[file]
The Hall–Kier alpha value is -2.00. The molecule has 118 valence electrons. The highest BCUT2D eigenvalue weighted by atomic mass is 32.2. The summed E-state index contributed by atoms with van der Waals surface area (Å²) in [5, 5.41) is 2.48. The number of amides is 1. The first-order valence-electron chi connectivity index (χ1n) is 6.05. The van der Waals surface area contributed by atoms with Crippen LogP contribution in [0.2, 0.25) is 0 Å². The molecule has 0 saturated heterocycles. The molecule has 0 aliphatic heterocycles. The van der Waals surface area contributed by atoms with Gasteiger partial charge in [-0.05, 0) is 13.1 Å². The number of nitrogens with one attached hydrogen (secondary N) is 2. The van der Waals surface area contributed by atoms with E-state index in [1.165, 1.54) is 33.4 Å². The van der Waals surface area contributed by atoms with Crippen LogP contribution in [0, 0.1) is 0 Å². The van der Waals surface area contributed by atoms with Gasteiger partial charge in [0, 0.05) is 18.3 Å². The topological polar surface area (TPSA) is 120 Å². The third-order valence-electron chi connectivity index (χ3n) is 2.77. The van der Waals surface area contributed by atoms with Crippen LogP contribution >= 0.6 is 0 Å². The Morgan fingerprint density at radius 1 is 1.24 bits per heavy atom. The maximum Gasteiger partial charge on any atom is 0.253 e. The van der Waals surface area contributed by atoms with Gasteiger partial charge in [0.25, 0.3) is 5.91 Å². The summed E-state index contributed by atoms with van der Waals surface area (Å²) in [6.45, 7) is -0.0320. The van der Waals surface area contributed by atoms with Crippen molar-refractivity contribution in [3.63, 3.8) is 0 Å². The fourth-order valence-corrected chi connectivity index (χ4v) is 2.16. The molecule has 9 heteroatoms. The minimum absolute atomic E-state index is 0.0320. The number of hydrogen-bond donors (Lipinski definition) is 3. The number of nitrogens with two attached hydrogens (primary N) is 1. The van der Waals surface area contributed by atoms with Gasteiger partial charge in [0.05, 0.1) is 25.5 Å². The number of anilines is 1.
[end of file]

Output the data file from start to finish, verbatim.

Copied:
The Hall–Kier alpha value is -2.00. The molecule has 118 valence electrons. The highest BCUT2D eigenvalue weighted by atomic mass is 32.2. The summed E-state index contributed by atoms with van der Waals surface area (Å²) in [5, 5.41) is 2.48. The number of amides is 1. The first-order valence-electron chi connectivity index (χ1n) is 6.05. The van der Waals surface area contributed by atoms with Crippen LogP contribution in [0.2, 0.25) is 0 Å². The molecule has 0 saturated heterocycles. The molecule has 0 aliphatic heterocycles. The van der Waals surface area contributed by atoms with Gasteiger partial charge in [-0.05, 0) is 13.1 Å². The number of nitrogens with one attached hydrogen (secondary N) is 2. The van der Waals surface area contributed by atoms with E-state index in [1.165, 1.54) is 33.4 Å². The van der Waals surface area contributed by atoms with Crippen LogP contribution in [0, 0.1) is 0 Å². The van der Waals surface area contributed by atoms with Gasteiger partial charge in [0, 0.05) is 18.3 Å². The topological polar surface area (TPSA) is 120 Å². The third-order valence-electron chi connectivity index (χ3n) is 2.77. The van der Waals surface area contributed by atoms with Crippen LogP contribution >= 0.6 is 0 Å². The Morgan fingerprint density at radius 1 is 1.24 bits per heavy atom. The maximum Gasteiger partial charge on any atom is 0.253 e. The van der Waals surface area contributed by atoms with Gasteiger partial charge in [0.25, 0.3) is 5.91 Å². The summed E-state index contributed by atoms with van der Waals surface area (Å²) in [6.45, 7) is -0.0320. The van der Waals surface area contributed by atoms with Crippen molar-refractivity contribution in [3.63, 3.8) is 0 Å². The fourth-order valence-corrected chi connectivity index (χ4v) is 2.16. The molecule has 9 heteroatoms. The minimum absolute atomic E-state index is 0.0320. The number of hydrogen-bond donors (Lipinski definition) is 3. The number of nitrogens with two attached hydrogens (primary N) is 1. The van der Waals surface area contributed by atoms with Gasteiger partial charge in [0.05, 0.1) is 25.5 Å². The number of anilines is 1.